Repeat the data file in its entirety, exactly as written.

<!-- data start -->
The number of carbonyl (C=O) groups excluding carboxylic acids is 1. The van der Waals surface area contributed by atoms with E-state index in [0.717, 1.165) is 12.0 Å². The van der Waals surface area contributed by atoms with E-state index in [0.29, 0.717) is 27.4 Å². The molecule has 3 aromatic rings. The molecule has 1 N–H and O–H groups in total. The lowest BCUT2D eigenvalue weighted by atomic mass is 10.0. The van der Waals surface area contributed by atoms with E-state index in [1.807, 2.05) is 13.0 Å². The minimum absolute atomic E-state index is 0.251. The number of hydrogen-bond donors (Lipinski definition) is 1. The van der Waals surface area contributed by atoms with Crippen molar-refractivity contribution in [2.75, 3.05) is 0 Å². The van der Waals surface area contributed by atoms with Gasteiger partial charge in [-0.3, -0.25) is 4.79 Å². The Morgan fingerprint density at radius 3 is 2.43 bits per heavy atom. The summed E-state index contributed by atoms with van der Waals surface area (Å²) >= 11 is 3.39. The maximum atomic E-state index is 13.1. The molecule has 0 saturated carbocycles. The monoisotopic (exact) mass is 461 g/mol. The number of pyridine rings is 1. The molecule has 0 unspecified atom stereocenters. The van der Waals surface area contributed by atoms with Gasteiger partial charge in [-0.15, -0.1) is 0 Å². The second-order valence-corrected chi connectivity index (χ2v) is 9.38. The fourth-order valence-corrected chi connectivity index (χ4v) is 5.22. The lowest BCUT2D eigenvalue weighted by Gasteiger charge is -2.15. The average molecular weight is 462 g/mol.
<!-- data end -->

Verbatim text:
The number of carbonyl (C=O) groups excluding carboxylic acids is 1. The van der Waals surface area contributed by atoms with E-state index in [0.717, 1.165) is 12.0 Å². The van der Waals surface area contributed by atoms with E-state index in [0.29, 0.717) is 27.4 Å². The molecule has 3 aromatic rings. The molecule has 1 N–H and O–H groups in total. The lowest BCUT2D eigenvalue weighted by atomic mass is 10.0. The van der Waals surface area contributed by atoms with E-state index in [1.807, 2.05) is 13.0 Å². The minimum absolute atomic E-state index is 0.251. The number of hydrogen-bond donors (Lipinski definition) is 1. The van der Waals surface area contributed by atoms with Crippen molar-refractivity contribution in [2.75, 3.05) is 0 Å². The van der Waals surface area contributed by atoms with Gasteiger partial charge in [-0.3, -0.25) is 4.79 Å². The Morgan fingerprint density at radius 3 is 2.43 bits per heavy atom. The summed E-state index contributed by atoms with van der Waals surface area (Å²) >= 11 is 3.39. The maximum atomic E-state index is 13.1. The molecule has 0 saturated carbocycles. The monoisotopic (exact) mass is 461 g/mol. The number of pyridine rings is 1. The molecule has 0 unspecified atom stereocenters. The van der Waals surface area contributed by atoms with Gasteiger partial charge in [-0.15, -0.1) is 0 Å². The second-order valence-corrected chi connectivity index (χ2v) is 9.38. The fourth-order valence-corrected chi connectivity index (χ4v) is 5.22. The lowest BCUT2D eigenvalue weighted by Gasteiger charge is -2.15. The average molecular weight is 462 g/mol.